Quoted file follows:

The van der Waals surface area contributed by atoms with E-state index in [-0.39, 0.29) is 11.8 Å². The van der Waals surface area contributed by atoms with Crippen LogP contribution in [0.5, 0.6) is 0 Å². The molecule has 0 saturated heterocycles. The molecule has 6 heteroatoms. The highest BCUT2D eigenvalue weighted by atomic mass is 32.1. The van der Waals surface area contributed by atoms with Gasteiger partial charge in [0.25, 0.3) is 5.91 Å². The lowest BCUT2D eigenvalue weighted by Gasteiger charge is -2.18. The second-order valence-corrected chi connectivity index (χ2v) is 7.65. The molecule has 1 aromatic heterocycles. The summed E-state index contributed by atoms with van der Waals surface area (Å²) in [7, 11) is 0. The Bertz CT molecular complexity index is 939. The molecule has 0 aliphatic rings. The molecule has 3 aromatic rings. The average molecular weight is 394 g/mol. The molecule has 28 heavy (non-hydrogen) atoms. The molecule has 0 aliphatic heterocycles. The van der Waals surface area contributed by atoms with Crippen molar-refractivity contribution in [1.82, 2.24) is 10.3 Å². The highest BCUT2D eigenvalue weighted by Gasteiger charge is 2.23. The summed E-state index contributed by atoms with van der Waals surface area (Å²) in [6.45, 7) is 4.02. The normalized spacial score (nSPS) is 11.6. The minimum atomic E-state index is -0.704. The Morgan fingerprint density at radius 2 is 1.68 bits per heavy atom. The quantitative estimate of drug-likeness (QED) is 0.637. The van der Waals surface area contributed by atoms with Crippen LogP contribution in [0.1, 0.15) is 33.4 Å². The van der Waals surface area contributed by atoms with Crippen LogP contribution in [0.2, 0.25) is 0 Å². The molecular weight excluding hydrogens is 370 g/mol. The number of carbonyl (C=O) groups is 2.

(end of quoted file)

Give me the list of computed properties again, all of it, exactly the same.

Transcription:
The van der Waals surface area contributed by atoms with E-state index in [-0.39, 0.29) is 11.8 Å². The van der Waals surface area contributed by atoms with Crippen LogP contribution in [0.5, 0.6) is 0 Å². The molecule has 0 saturated heterocycles. The molecule has 6 heteroatoms. The highest BCUT2D eigenvalue weighted by atomic mass is 32.1. The van der Waals surface area contributed by atoms with Gasteiger partial charge in [0.25, 0.3) is 5.91 Å². The lowest BCUT2D eigenvalue weighted by Gasteiger charge is -2.18. The second-order valence-corrected chi connectivity index (χ2v) is 7.65. The molecule has 1 aromatic heterocycles. The summed E-state index contributed by atoms with van der Waals surface area (Å²) in [7, 11) is 0. The Bertz CT molecular complexity index is 939. The molecule has 0 aliphatic rings. The molecule has 3 aromatic rings. The average molecular weight is 394 g/mol. The molecule has 28 heavy (non-hydrogen) atoms. The molecule has 0 aliphatic heterocycles. The van der Waals surface area contributed by atoms with Crippen molar-refractivity contribution in [1.82, 2.24) is 10.3 Å². The highest BCUT2D eigenvalue weighted by Gasteiger charge is 2.23. The summed E-state index contributed by atoms with van der Waals surface area (Å²) in [6.45, 7) is 4.02. The normalized spacial score (nSPS) is 11.6. The minimum atomic E-state index is -0.704. The Morgan fingerprint density at radius 2 is 1.68 bits per heavy atom. The quantitative estimate of drug-likeness (QED) is 0.637. The van der Waals surface area contributed by atoms with Crippen LogP contribution in [0.1, 0.15) is 33.4 Å². The van der Waals surface area contributed by atoms with Crippen LogP contribution in [0.2, 0.25) is 0 Å². The molecular weight excluding hydrogens is 370 g/mol. The number of carbonyl (C=O) groups is 2.